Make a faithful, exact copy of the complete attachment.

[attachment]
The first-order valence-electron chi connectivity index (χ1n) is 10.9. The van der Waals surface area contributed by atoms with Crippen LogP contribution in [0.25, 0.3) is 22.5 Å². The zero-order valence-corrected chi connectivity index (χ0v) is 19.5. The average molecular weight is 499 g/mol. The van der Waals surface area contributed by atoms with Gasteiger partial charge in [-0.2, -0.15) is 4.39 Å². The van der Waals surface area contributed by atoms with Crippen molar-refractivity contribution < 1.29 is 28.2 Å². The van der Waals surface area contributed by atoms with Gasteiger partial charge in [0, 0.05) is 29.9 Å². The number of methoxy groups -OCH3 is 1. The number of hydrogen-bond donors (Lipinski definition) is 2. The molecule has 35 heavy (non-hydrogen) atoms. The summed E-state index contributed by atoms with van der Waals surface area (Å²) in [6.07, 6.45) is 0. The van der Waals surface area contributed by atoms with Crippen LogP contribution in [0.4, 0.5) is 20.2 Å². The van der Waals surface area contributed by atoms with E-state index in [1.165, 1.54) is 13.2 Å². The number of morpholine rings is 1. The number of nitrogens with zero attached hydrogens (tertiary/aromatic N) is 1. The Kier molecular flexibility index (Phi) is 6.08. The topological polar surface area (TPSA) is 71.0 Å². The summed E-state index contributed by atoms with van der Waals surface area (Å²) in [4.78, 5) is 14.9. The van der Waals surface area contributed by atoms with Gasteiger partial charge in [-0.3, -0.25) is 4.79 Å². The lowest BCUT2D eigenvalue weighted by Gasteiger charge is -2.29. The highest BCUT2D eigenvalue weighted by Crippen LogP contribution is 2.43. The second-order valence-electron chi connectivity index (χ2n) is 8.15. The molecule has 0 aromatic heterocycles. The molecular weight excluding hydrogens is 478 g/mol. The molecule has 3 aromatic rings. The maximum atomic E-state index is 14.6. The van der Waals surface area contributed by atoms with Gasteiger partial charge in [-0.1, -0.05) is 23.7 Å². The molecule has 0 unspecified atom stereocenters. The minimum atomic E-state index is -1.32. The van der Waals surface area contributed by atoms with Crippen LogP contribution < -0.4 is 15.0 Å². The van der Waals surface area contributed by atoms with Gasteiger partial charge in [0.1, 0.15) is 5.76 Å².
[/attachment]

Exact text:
The first-order valence-electron chi connectivity index (χ1n) is 10.9. The van der Waals surface area contributed by atoms with Crippen LogP contribution in [0.25, 0.3) is 22.5 Å². The zero-order valence-corrected chi connectivity index (χ0v) is 19.5. The average molecular weight is 499 g/mol. The van der Waals surface area contributed by atoms with Gasteiger partial charge in [-0.2, -0.15) is 4.39 Å². The van der Waals surface area contributed by atoms with Crippen molar-refractivity contribution < 1.29 is 28.2 Å². The van der Waals surface area contributed by atoms with Gasteiger partial charge in [0, 0.05) is 29.9 Å². The number of methoxy groups -OCH3 is 1. The number of hydrogen-bond donors (Lipinski definition) is 2. The molecule has 35 heavy (non-hydrogen) atoms. The summed E-state index contributed by atoms with van der Waals surface area (Å²) in [6.07, 6.45) is 0. The van der Waals surface area contributed by atoms with Crippen LogP contribution in [0.4, 0.5) is 20.2 Å². The van der Waals surface area contributed by atoms with E-state index in [1.165, 1.54) is 13.2 Å². The number of morpholine rings is 1. The number of nitrogens with zero attached hydrogens (tertiary/aromatic N) is 1. The Kier molecular flexibility index (Phi) is 6.08. The topological polar surface area (TPSA) is 71.0 Å². The summed E-state index contributed by atoms with van der Waals surface area (Å²) in [4.78, 5) is 14.9. The van der Waals surface area contributed by atoms with Gasteiger partial charge in [-0.3, -0.25) is 4.79 Å². The lowest BCUT2D eigenvalue weighted by Gasteiger charge is -2.29. The highest BCUT2D eigenvalue weighted by Crippen LogP contribution is 2.43. The second-order valence-electron chi connectivity index (χ2n) is 8.15. The molecule has 0 aromatic heterocycles. The molecular weight excluding hydrogens is 478 g/mol. The molecule has 3 aromatic rings. The maximum atomic E-state index is 14.6. The van der Waals surface area contributed by atoms with Gasteiger partial charge in [-0.1, -0.05) is 23.7 Å². The molecule has 0 unspecified atom stereocenters. The minimum atomic E-state index is -1.32. The van der Waals surface area contributed by atoms with Crippen LogP contribution < -0.4 is 15.0 Å². The van der Waals surface area contributed by atoms with Gasteiger partial charge in [0.1, 0.15) is 5.76 Å².